Grace's Guide

British Industrial History

Grace's Guide is the leading source of historical information on industry and manufacturing in Britain. This web publication contains 148,448 pages of information and 233,880 images on early companies, their products and the people who designed and built them.

Commercial Bank of Scotland

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1810 The Commercial Banking Co of Scotland was founded as a co-partnership bank to provide facilities to commercial, industrial and agricultural businessmen of modest means. As a joint-stock bank with substantial capitalisation and large shareholding it presented a considerable challenge to the existing public banks.

From the outset it issued its own banknotes. It also immediately began to establish branches over a wide geographical area

By 1815 the bank had 14 branches.

1825 Acquired the Caithness Banking Co

1831 Secured a royal charter. It relied heavily on its London agents, initially Bruce Simson and Co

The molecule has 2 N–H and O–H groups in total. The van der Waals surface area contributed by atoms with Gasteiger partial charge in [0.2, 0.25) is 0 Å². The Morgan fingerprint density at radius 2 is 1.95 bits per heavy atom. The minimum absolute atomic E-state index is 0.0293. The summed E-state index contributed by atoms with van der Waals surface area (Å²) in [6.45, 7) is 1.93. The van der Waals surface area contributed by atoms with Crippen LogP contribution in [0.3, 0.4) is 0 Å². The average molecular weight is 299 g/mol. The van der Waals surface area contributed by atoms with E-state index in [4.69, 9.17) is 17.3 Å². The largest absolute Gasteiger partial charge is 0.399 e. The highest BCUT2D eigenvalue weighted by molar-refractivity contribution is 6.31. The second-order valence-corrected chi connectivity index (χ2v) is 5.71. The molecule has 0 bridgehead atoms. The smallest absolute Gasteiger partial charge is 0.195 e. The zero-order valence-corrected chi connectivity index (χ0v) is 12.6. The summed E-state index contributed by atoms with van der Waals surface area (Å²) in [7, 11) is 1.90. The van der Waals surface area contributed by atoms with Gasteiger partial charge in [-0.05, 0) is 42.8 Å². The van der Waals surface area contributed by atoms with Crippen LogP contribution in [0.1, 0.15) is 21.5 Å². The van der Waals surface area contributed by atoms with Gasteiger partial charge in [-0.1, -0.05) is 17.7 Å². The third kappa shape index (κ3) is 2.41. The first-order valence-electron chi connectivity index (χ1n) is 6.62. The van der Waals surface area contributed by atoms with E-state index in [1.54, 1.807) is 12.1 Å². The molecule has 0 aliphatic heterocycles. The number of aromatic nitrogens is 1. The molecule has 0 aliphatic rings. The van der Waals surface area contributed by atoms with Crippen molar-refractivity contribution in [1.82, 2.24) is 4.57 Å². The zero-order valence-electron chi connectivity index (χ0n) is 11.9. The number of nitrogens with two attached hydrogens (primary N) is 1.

1844 it took over Arbroath Banking Co.

1847 Opened new head office in George Street, Edinburgh.

By 1860 the bank had 56 branches; the second largest network of any Scottish bank.

1864 London agents were changed to London and Westminster Bank.

1882 it adopted limited liability status.

1883 Commercial Bank opened an office in London.

By 1920 has 240 brances.

1954 Bought Scottish Midland Guarantee Trust, the hire purchase subsidiary of Scottish Motor Traction, thereby becoming the first British bank to take a direct financial interest in hire purchase.

1959 Commercial Bank merged with National Bank of Scotland, whose owners, Lloyds Bank, surrendered control in return for a stake in the new bank, which was named National Commercial Bank of Scotland.[1]

See Also


Sources of Information

  1. The Times Nov. 27, 1958

[1] RBS Heritage